# Heisenberg Uncertainity Principle (chemistry)

## Heisenberg Uncertainty Principle

According to this, it is impossible to determine simultaneously the exact position & the exact momentum (or velocity) of an electron
Mathematically: • Δx is uncertainty in position Δ v is in velocity.
• If the position of the electron is known with high degree of accuracy ($\Delta x$ is small), then the velocity of the electron will be uncertain [$\Delta (v_x)$ is large]. On the other hand, if the velocity of the electron is known precisely ($\Delta (v_x )$ is small), then the position of the electron will be uncertain ($\Delta x$ will be large).
• So, if we carry out some physical measurements on the electron's position or velocity, the outcome will always depict a fuzzy or blur picture
• The effect of this principle is only significant for microscopic objects and it is negligibile for macroscopic objects
Question 1
If the position of electron is measured with accuracy of 0.002 nm. Calculate uncertainty in momentum of e
Solution
$\Delta x. \Delta p = \frac {h}{4 \pi}$
$0.002 \times 10^(-9 ).\Delta p= \frac {6.6 \times 10^{-34}}{4 \times 3.14}$
$\Delta p= \frac {6.6 \times 10^{-34}}{4 \times 3.14 \times 0.002 \times 10^{-9} }$
= 2.637 X 10-23 kg m/s

Question 2
A microscope using suitable photons is employed to locate an electron in an atom within a distance of 0.1 A0. What is the uncertainty involved in the measurement of its velocity?
Solution
$\Delta x. \Delta p = \frac {h}{4 \pi}$
or
$\Delta x. m \Delta v = \frac {h}{4 \pi}$
$\Delta v= \frac {h}{4 m \pi \Delta x}$
Now $\Delta x= .1 A^0 = .1 \times 10^{-10}$ m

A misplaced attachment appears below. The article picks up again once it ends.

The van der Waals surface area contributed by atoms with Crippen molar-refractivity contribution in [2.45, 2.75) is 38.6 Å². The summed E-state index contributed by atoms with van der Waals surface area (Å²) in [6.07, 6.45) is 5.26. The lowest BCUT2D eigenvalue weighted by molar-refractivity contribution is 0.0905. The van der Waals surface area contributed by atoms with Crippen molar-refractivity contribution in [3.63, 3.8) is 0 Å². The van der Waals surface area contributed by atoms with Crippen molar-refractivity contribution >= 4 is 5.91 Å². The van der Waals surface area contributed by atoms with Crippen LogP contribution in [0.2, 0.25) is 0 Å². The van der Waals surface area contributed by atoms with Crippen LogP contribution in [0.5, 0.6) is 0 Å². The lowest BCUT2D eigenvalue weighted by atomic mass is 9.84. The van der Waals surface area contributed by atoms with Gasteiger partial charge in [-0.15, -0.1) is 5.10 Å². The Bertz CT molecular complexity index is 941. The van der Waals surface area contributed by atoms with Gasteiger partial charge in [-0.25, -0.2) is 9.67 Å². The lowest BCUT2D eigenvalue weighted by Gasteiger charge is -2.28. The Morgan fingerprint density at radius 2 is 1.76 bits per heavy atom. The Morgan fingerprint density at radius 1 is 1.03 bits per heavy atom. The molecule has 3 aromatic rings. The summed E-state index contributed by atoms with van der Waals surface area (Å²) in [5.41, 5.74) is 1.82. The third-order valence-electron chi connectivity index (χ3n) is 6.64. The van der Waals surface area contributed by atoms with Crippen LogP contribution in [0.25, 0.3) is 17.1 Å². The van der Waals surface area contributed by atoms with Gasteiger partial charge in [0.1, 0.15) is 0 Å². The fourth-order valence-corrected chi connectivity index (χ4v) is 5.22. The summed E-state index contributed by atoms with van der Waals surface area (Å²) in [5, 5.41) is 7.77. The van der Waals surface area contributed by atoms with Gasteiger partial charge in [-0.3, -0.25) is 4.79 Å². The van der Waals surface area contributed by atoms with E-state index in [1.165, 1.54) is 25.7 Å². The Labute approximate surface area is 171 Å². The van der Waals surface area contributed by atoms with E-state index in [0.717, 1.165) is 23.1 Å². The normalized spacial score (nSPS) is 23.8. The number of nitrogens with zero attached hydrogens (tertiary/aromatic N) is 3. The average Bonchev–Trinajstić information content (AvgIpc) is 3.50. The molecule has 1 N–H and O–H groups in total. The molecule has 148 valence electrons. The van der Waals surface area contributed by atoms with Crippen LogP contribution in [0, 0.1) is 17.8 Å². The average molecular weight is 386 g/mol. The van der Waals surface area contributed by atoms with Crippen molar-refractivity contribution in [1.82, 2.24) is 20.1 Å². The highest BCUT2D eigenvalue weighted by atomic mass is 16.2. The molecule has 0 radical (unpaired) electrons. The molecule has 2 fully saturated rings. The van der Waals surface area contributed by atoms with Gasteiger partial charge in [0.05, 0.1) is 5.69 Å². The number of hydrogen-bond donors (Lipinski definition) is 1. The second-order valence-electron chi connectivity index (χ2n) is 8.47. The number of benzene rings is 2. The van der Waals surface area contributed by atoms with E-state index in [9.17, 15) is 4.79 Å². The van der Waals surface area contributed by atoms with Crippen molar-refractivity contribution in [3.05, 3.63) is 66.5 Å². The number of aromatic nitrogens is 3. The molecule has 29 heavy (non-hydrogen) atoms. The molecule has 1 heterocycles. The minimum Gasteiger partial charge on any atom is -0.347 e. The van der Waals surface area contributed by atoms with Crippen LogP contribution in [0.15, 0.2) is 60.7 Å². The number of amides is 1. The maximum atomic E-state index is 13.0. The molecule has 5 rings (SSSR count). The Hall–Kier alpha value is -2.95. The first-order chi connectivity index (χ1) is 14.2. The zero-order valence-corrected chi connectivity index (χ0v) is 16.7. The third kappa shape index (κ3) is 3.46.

Substituting all the values
$\Delta v = \frac {6.626 \times 10^{-34}}{4 \times 3.14 \times .1 \times 10^{-10} \times 9.11 \times 10^{-31}}$
$=5.79 \times 10^6$ m/s

Question 3
A golf ball has a mass of 40g, and a speed of 45 m/s. If the speed can be measured within accuracy of 2%, calculate the uncertainty in the position. ?
Solution
The uncertainty in the speed is 2%, i.e.
$\Delta v= 45 \times \frac {2}{100} = .9$ m/s
Now
$\Delta x= \frac {h}{4 m \pi \Delta v}$
Substituting all the values, we get
$\Delta x=1.46 \times 10^{-33}$ m

Question 4
If uncertainty in position of electron is zero, the uncertainty in its momentum would be
(i)zero
(ii) $> \frac {h}{4 \pi}$
(iii) $< \frac {h}{2 \pi}$
(iv)infinity
Solution
(iv)

Question 5
if uncertainty in position and momentum are equal then uncertainty in velocity is
(i)$\sqrt {\frac {h}{2 \pi}}$
(ii) $\frac {1}{2m} \sqrt {\frac {h}{\pi}}$
(iii)$\sqrt {\frac {h}{ \pi}}$
(iv)None
Solution
$\Delta x. \Delta p = \frac {h}{4 \pi}$
The uncertainty in position and momentum are equal.let it be y,then
$y^2 = \frac {h}{4 \pi}$
$y= \sqrt {\frac {h}{4 \pi}}$
Now
$m \Delta v = \sqrt {\frac {h}{4 \pi}}$
or
$\Delta v= \frac {1}{2m} \sqrt {\frac {h}{\pi}}$

### Significance of Uncertainty Principle:-

1. It rules out definite paths or orbits of electrons and other similar particles.
2. This principle is significant only for microscope object like electrons and negligible for macroscopic objects

### Reason for failure of Bohr model:-

1. The wave character is not considered in Bohr model.
2. According to Bohr model, an orbit is clearly defined path & this path can completely be defined only if both position & velocity of electron are known as same lime. This is not possible according to Heisenberg uncertainty principle.

Note to our visitors :-

Thanks for visiting our website.